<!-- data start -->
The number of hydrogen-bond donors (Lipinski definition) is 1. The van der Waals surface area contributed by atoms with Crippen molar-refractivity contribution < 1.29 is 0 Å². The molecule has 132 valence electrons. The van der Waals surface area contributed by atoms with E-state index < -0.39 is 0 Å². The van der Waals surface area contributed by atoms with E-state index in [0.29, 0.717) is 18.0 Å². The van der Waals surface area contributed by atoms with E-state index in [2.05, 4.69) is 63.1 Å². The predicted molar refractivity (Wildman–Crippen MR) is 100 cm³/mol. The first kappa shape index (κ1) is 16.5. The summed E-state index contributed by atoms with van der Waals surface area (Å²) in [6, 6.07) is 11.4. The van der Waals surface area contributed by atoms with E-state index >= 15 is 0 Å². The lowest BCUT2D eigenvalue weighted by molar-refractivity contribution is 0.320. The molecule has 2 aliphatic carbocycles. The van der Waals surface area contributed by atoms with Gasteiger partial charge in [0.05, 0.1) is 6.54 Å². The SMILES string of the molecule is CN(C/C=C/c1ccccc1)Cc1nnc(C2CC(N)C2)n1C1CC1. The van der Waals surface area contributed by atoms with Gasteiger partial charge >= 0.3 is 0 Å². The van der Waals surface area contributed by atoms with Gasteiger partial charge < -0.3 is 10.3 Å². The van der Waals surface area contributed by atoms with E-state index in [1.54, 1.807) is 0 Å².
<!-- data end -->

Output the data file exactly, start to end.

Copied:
The number of hydrogen-bond donors (Lipinski definition) is 1. The van der Waals surface area contributed by atoms with Crippen molar-refractivity contribution < 1.29 is 0 Å². The molecule has 132 valence electrons. The van der Waals surface area contributed by atoms with E-state index < -0.39 is 0 Å². The van der Waals surface area contributed by atoms with E-state index in [0.29, 0.717) is 18.0 Å². The van der Waals surface area contributed by atoms with E-state index in [2.05, 4.69) is 63.1 Å². The predicted molar refractivity (Wildman–Crippen MR) is 100 cm³/mol. The first kappa shape index (κ1) is 16.5. The summed E-state index contributed by atoms with van der Waals surface area (Å²) in [6, 6.07) is 11.4. The van der Waals surface area contributed by atoms with E-state index >= 15 is 0 Å². The lowest BCUT2D eigenvalue weighted by molar-refractivity contribution is 0.320. The molecule has 2 aliphatic carbocycles. The van der Waals surface area contributed by atoms with Gasteiger partial charge in [0.05, 0.1) is 6.54 Å². The SMILES string of the molecule is CN(C/C=C/c1ccccc1)Cc1nnc(C2CC(N)C2)n1C1CC1. The van der Waals surface area contributed by atoms with Gasteiger partial charge >= 0.3 is 0 Å². The van der Waals surface area contributed by atoms with Gasteiger partial charge < -0.3 is 10.3 Å². The van der Waals surface area contributed by atoms with E-state index in [1.54, 1.807) is 0 Å².